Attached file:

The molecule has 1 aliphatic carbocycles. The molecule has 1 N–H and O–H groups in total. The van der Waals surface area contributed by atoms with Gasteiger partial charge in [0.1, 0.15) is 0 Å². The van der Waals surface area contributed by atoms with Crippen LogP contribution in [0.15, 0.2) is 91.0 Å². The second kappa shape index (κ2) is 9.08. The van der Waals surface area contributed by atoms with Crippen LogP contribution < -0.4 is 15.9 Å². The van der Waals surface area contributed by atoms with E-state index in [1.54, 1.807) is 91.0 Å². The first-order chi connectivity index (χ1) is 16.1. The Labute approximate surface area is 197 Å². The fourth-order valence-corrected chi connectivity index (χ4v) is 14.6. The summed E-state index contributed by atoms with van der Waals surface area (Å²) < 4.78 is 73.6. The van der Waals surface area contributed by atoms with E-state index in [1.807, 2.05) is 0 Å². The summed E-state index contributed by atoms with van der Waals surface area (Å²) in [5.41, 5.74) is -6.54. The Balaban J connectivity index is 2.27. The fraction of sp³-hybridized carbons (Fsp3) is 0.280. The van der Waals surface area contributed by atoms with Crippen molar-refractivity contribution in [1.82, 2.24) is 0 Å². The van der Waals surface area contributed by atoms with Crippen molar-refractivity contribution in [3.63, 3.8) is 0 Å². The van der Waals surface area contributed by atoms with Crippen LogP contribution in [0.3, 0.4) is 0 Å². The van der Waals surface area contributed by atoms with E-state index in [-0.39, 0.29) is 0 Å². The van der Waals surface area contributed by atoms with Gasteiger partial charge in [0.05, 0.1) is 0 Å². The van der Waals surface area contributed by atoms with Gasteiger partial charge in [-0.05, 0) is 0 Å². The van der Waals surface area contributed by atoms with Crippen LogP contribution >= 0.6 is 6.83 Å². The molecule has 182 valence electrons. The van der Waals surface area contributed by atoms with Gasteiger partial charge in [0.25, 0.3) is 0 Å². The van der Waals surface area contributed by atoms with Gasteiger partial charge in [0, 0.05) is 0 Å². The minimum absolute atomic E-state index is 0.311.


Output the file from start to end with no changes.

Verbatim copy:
The molecule has 1 aliphatic carbocycles. The molecule has 1 N–H and O–H groups in total. The van der Waals surface area contributed by atoms with Gasteiger partial charge in [0.1, 0.15) is 0 Å². The van der Waals surface area contributed by atoms with Crippen LogP contribution in [0.15, 0.2) is 91.0 Å². The second kappa shape index (κ2) is 9.08. The van der Waals surface area contributed by atoms with Crippen LogP contribution < -0.4 is 15.9 Å². The van der Waals surface area contributed by atoms with E-state index in [1.54, 1.807) is 91.0 Å². The first-order chi connectivity index (χ1) is 16.1. The Labute approximate surface area is 197 Å². The fourth-order valence-corrected chi connectivity index (χ4v) is 14.6. The summed E-state index contributed by atoms with van der Waals surface area (Å²) < 4.78 is 73.6. The van der Waals surface area contributed by atoms with E-state index in [1.807, 2.05) is 0 Å². The summed E-state index contributed by atoms with van der Waals surface area (Å²) in [5.41, 5.74) is -6.54. The Balaban J connectivity index is 2.27. The fraction of sp³-hybridized carbons (Fsp3) is 0.280. The van der Waals surface area contributed by atoms with Crippen molar-refractivity contribution in [1.82, 2.24) is 0 Å². The van der Waals surface area contributed by atoms with Crippen molar-refractivity contribution in [3.63, 3.8) is 0 Å². The van der Waals surface area contributed by atoms with Crippen LogP contribution in [0.3, 0.4) is 0 Å². The van der Waals surface area contributed by atoms with E-state index in [-0.39, 0.29) is 0 Å². The van der Waals surface area contributed by atoms with Gasteiger partial charge in [0.05, 0.1) is 0 Å². The van der Waals surface area contributed by atoms with Gasteiger partial charge in [-0.05, 0) is 0 Å². The van der Waals surface area contributed by atoms with Crippen LogP contribution >= 0.6 is 6.83 Å². The molecule has 182 valence electrons. The van der Waals surface area contributed by atoms with Gasteiger partial charge in [0.25, 0.3) is 0 Å². The van der Waals surface area contributed by atoms with Gasteiger partial charge in [0, 0.05) is 0 Å². The minimum absolute atomic E-state index is 0.311.